ERIC Identifier: ED469930
Publication Date: 2002-12-00
Author: Grady, Karen
Source: ERIC Clearinghouse on Reading
English and Communication Bloomington IN., Family Learning Association
Adolescent Literacy and Content Area Reading. ERIC Digest.
In 1999 the International Reading Association issued a position statement on
adolescent literacy which called for a renewed interest in and dedication to the
rights and needs of adolescent readers:
entering the adult world in the 21st century will read and write more than at
any other time in human history. They will need advanced levels of literacy to
perform their jobs, run their households, act as citizens, and conduct their
personal lives. They will need literacy to cope with the flood of information
they will find everywhere they turn. They will need literacy to feed their
imaginations so they can create the world of the future. In a complex and
sometimes even dangerous world, their ability to read will be crucial. Continual
instruction beyond the early grades is needed" (Moore, Bean, Birdyshaw, &
Rycik, 1999, p. 99).
This Digest provides a brief summary of the development of content area
reading; it discusses a reconceptualization of adolescent literacy and content
learning; and it offers an example of a new model for both secondary classroom
practice and teacher education.
For several decades educators have been
concerned about literacy development beyond the early grades. As early as the
1930's there was an emphasis on the different reading demands of various
subjects and on improving the reading abilities of high school students (Moore,
Readence, & Rickelman, 1986). The term "content reading" became prominent in
the 1970's with the publication of Herber's (1970) book, Teaching Reading in the
Content Areas where Herber distinguished between literacy development as reading
instruction and literacy development to support subject matter learning
(Alvermann & Phelps, 1994; Ruddell, 2001).
Much of the work in this area was based on developments in cognitive
psychology in the 1970's and 1980's, which provided insight into the
relationship between a reader's background knowledge (schema) of a topic and the
reader's ability to make sense of a text addressing that topic. The term
"schema" refers to a set of cognitive structures of interrelated ideas and
concepts built from a person's experience (see the 1989 ERIC Digest "Schema
Activation, Construction, and Application"). According to some views of schema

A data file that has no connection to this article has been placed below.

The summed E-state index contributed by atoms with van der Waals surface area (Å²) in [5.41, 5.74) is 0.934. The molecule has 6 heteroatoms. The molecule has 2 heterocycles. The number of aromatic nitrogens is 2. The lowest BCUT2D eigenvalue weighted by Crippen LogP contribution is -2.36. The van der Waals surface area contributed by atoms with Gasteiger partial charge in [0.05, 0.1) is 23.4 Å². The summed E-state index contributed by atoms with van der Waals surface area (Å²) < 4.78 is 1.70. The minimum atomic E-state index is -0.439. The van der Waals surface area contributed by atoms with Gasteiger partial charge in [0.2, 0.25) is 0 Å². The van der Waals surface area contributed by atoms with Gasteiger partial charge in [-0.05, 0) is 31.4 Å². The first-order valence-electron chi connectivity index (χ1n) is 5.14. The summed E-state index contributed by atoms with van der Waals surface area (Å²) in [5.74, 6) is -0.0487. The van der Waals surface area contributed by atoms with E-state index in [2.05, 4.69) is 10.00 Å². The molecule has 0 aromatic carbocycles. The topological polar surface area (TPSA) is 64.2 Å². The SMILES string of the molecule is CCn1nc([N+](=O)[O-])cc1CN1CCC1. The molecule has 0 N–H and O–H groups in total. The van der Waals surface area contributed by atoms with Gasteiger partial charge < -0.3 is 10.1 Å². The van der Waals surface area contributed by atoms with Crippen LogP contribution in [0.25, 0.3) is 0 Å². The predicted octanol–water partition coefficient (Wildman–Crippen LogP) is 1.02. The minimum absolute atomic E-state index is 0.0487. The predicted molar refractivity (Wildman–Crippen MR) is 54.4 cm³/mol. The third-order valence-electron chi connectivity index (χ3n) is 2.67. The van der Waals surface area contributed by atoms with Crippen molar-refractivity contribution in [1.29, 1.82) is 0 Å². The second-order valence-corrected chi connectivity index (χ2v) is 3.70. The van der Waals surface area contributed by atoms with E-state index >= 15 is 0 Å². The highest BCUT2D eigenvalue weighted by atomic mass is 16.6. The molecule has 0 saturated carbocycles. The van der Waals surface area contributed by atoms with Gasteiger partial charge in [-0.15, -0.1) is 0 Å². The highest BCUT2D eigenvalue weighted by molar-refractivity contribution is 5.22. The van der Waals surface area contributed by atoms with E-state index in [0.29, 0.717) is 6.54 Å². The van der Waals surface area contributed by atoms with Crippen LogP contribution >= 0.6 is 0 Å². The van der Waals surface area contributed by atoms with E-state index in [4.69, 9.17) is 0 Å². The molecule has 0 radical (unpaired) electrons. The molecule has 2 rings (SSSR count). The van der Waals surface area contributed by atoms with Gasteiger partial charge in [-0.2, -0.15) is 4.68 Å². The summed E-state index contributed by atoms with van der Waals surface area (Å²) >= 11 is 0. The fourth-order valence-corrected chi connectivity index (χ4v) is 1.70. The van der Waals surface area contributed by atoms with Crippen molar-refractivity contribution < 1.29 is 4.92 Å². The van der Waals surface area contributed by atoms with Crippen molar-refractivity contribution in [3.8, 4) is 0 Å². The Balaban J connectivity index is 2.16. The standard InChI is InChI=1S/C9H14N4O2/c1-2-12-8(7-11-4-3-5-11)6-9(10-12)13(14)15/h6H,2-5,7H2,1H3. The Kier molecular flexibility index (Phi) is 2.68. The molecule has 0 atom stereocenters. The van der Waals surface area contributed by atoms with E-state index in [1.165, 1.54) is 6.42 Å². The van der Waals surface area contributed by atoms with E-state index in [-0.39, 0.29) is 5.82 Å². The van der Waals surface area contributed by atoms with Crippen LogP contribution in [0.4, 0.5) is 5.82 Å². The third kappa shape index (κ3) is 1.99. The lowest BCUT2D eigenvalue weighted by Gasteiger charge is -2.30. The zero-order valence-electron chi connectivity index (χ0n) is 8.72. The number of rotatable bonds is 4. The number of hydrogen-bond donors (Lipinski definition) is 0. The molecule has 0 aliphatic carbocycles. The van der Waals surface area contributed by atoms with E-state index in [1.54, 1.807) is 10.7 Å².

theory, a reader's existing knowledge of the subject matter is the single most
influential factor in what he or she will learn from reading a text about that
subject matter (Anderson, 1984; Steffensen, Joag-Dev, & Anderson, 1979).
Thus, theorizing and research in cognitive psychology led to the development of
many instructional strategies that secondary teachers could use to increase
students' comprehension of course materials. For example, the use of a
pre-reading strategy such as an anticipation guide can serve to activate
students' prior knowledge to improve comprehension. It can also enable students
to confront misconceptions about the topic at hand, or to arrive at new
understandings by revising or constructing new schema (Dufflemeyer, 1994).
Numerous content area vocabulary development strategies focus on activating
students' existing word/concept knowledge so that they may build on the schemata
they have, or develop new schemata for new concepts (Alvermann & Phelps,
1994; Lenski, Wham, M. A. & Johns, 1999; Ruddell, 2001).
While the focus on the cognitive dimension of reading has helped some
students become more proficient readers of content area texts (Ruddell, 2001),
some assessment data indicates the need to reconsider adolescent literacy and
content area learning. Greenleaf, Schoenbach, Cziko, and Mueller (2001) note
that there are still persistent gaps in student achievement between students who
are members of the dominant culture and those who are not. They also draw on
data from the 1998 National Assessment of Educational Progress Reading Report
Card. It indicates that although the percentages of eighth and twelfth graders
scoring above the proficient level have increased (33% and 40% respectively),
these percentages still suggest that high levels of literacy are not being
attained by most secondary students. Some research indicates that an emphasis on
reading solely as a cognitive process has not adequately addressed the needs of
adolescent readers as they face learning from texts in the various subject areas
at the secondary level.
RECONCEPTUALIZING ADOLESCENT LITERACY AND CONTENT READING
number of reading researchers and theorists believe the reading process to be
much more complex, including not only the cognitive dimension addressed by
schema theory and many existing reading strategies, but including a social
dimension as well (e.g., Bloome, 1986; Goodman, 1996; Greenleaf, et al., 2001;
Harste, 1994). The extent to which readers are able to construct meaning with
texts is also based on the personal, interpersonal, and institutional contexts
in which reading events occur. The work of sociolinguists, cultural
anthropologists, and critical theorists has shown that it is not possible to
separate classroom practices such as strategies for activating background
knowledge from the larger social and cultural contexts in which the practices
are enacted (e.g., Heath, 1983; Gee, 1996).
Drawing from some recent studies, Moje, Young, Readence, & Moore (2000)